Rajan: I don’t know how these specific technologies will affect industrial organization. Two issues today seem clear. Every company is going to look at its global supply chain and try to figure out where it has sacrificed resilience too much for efficiency. In other words, where has it tried to reduce costs significantly but become overly exposed to a single supplier or a single region of supply? We will see global supply chains diversifying far more, even if that comes at some cost, in order to build resilience. Many will try to bring more of their supply chains within a common political or geographical area because right now they are exposed to the fragility of the weakest link. When you’re all in one area, you’re not exposed to risk everywhere else in the world. There will be some incentive to onshore when your markets are industrial countries, but on the other hand, offshore when your market is in China so that you’re not exposed to the China-US trade conflict or any other disruption that might occur.
The other issue is we will see a lot of smaller companies give up the ghost during this crisis because they have far fewer reserves, far less buffers. That will mean more concentration of industry, which we were already complaining about before the pandemic. Big is going to get slightly bigger. Watch for the big banks to get still bigger.
Weitzman: A viewer, a doctor from New York, asks: “Are the economic and social costs of the lockdown worth the lives saved? For example, the social impact on poor, marginalized communities seems like it may take more of a toll than the virus itself, which is more life-threatening to the very elderly.” First, thank you, viewer, for the work that you do. Raghu, what are your thoughts on the trade-offs that hospitals and policy makers have to make here?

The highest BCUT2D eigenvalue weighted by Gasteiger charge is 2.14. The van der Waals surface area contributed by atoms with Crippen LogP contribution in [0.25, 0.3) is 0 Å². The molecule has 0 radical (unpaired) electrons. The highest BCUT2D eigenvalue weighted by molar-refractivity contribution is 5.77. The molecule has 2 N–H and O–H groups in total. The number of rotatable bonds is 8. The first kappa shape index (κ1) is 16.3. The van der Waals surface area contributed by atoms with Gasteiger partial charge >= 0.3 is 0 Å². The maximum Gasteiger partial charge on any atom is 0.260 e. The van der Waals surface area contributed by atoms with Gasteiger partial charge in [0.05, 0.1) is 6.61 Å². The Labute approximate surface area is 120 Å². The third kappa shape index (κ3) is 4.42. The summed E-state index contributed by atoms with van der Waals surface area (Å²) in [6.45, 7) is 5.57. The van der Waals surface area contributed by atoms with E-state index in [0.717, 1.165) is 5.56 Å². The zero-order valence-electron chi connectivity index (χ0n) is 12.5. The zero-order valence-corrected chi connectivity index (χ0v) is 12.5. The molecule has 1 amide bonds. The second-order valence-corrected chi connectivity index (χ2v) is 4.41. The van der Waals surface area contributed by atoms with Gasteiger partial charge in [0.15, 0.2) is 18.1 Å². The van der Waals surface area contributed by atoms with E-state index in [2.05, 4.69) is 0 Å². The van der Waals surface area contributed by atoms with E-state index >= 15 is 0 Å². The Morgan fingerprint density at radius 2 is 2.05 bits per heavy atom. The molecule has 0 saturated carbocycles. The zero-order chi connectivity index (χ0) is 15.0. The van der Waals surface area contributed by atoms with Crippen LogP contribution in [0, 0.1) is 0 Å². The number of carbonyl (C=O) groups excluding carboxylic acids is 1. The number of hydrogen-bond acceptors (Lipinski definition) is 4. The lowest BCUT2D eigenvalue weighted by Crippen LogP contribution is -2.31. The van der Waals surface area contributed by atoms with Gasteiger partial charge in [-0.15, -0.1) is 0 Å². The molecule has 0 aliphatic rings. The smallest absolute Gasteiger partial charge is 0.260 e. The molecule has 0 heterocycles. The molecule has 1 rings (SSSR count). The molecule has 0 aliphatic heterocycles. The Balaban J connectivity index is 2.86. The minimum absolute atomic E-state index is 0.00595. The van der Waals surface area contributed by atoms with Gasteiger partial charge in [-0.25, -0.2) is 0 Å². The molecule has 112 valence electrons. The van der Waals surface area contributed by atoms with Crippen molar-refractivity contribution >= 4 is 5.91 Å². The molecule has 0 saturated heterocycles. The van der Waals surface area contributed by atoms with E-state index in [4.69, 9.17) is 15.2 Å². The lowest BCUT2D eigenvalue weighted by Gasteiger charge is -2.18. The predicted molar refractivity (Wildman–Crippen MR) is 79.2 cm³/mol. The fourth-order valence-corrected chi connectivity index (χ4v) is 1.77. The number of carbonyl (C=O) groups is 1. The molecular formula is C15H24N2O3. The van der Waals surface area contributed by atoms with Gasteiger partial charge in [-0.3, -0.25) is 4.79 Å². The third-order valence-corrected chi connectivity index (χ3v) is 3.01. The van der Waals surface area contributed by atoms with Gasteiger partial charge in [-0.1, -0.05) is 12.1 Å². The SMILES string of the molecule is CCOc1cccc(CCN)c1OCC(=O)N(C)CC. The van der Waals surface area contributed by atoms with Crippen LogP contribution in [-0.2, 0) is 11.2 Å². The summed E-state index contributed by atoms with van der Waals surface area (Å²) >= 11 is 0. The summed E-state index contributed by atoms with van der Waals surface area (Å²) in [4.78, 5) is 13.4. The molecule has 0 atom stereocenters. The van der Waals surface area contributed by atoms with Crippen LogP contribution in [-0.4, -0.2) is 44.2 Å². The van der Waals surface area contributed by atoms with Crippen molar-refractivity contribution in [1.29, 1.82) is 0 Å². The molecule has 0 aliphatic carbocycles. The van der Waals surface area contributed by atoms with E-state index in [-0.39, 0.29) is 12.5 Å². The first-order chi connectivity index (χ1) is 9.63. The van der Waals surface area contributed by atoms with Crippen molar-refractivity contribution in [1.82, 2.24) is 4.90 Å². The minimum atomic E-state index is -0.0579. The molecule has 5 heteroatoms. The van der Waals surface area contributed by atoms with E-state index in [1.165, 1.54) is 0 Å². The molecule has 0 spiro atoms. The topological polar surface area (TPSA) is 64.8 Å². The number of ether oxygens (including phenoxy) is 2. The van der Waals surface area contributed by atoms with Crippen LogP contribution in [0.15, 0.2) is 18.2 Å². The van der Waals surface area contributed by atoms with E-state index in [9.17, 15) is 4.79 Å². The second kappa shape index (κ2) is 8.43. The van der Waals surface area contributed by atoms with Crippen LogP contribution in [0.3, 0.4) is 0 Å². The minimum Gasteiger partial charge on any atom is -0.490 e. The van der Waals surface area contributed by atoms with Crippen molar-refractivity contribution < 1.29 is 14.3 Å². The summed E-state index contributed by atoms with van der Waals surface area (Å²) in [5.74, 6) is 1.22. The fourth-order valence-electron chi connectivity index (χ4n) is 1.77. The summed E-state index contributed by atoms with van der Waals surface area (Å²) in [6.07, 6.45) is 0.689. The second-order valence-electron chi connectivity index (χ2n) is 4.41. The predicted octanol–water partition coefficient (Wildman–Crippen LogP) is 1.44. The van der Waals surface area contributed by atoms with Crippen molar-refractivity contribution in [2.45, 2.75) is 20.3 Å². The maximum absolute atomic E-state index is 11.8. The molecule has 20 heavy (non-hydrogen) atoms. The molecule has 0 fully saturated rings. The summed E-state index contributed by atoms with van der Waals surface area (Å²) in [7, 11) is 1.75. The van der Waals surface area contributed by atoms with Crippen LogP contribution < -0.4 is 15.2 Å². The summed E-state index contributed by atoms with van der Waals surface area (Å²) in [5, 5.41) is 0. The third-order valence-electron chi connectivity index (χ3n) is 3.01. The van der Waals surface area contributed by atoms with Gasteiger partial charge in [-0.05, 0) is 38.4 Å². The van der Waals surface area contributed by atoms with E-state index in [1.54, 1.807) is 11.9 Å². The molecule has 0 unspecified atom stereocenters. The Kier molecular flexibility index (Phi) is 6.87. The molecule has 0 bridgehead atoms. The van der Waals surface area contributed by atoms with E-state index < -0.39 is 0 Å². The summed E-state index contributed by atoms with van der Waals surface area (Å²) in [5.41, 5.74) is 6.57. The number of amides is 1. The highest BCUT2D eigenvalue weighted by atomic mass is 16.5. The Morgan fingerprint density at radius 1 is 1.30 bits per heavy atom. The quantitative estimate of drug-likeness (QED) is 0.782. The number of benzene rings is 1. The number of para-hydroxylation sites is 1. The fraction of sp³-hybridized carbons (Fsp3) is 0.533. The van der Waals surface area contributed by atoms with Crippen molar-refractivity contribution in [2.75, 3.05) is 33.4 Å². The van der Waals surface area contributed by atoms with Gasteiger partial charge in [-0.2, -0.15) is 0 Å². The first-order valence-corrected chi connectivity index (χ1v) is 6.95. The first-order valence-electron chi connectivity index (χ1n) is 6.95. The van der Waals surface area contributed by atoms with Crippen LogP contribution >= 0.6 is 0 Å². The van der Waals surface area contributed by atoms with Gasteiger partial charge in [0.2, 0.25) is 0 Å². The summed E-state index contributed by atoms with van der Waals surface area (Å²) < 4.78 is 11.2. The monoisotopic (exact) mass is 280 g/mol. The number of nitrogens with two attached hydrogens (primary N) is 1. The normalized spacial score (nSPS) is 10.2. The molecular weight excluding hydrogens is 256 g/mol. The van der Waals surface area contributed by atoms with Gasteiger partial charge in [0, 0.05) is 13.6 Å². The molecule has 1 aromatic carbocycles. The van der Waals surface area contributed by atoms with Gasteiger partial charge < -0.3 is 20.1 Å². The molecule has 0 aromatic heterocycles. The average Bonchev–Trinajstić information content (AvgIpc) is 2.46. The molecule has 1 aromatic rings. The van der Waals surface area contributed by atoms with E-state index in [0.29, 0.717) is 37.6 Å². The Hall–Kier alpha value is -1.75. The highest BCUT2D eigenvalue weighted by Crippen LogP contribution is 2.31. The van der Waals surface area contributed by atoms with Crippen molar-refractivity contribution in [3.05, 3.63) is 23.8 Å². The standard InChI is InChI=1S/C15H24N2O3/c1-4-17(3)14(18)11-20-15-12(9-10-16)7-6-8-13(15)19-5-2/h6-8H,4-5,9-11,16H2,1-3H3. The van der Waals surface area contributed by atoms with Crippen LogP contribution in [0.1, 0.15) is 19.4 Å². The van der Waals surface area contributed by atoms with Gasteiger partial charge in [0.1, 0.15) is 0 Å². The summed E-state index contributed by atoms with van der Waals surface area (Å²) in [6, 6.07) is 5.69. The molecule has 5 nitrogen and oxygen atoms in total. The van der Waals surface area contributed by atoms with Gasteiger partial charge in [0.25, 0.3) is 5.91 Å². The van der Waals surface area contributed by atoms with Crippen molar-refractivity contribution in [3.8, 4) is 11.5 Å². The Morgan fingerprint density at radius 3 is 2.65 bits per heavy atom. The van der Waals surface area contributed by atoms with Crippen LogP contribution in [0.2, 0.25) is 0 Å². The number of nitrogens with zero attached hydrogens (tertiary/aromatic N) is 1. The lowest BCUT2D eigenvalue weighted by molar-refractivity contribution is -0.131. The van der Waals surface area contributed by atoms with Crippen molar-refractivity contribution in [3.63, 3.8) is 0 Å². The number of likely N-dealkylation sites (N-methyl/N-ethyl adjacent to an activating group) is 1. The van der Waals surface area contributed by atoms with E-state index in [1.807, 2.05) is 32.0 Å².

Rajan: First, I join you in thanking all the doctors and nurses and medical personnel who are putting their lives on the line, but also, all those people who are still making the economy work—the workers in the stores, the Lyft and Uber drivers, and the people still working the planes to make sure that at least there’s some connectivity between parts of the country. There’s an enormous number of people who are effectively putting their lives on the line.
There are two parts to this question. Let me start first with: “How many lives are we going to trade off for economic activity?” And if you put it so bluntly, politicians would know what the answer is. You can try to find out the NPV [net present value] of a life and work out the calculus, but that’s not how politics works.
Suppose you didn’t do any of the social distancing—you did only mild social distancing and then you had the spread of the virus. That would massively overload the medical systems, and doctors would have to make constant choices about which patients to try to save and which patients to let die. That would be traumatizing. As that was ramping up, it would be too late, but politicians would succumb to the pressure to impose more distancing. We’d have all the costs of distancing, but we’d also incur all the pain in terms of overloading the medical systems and dealing with so many deaths.
The case for the distancing and the lockdowns is to bend the curve, to push it down to a level that is manageable, and then try to root out new outbreaks. That’s the management we talked about earlier—prevent a second or a third recurrence. But hopefully, in time, we get more equipment and we get closer to a solution, whether it’s a cure or a vaccine.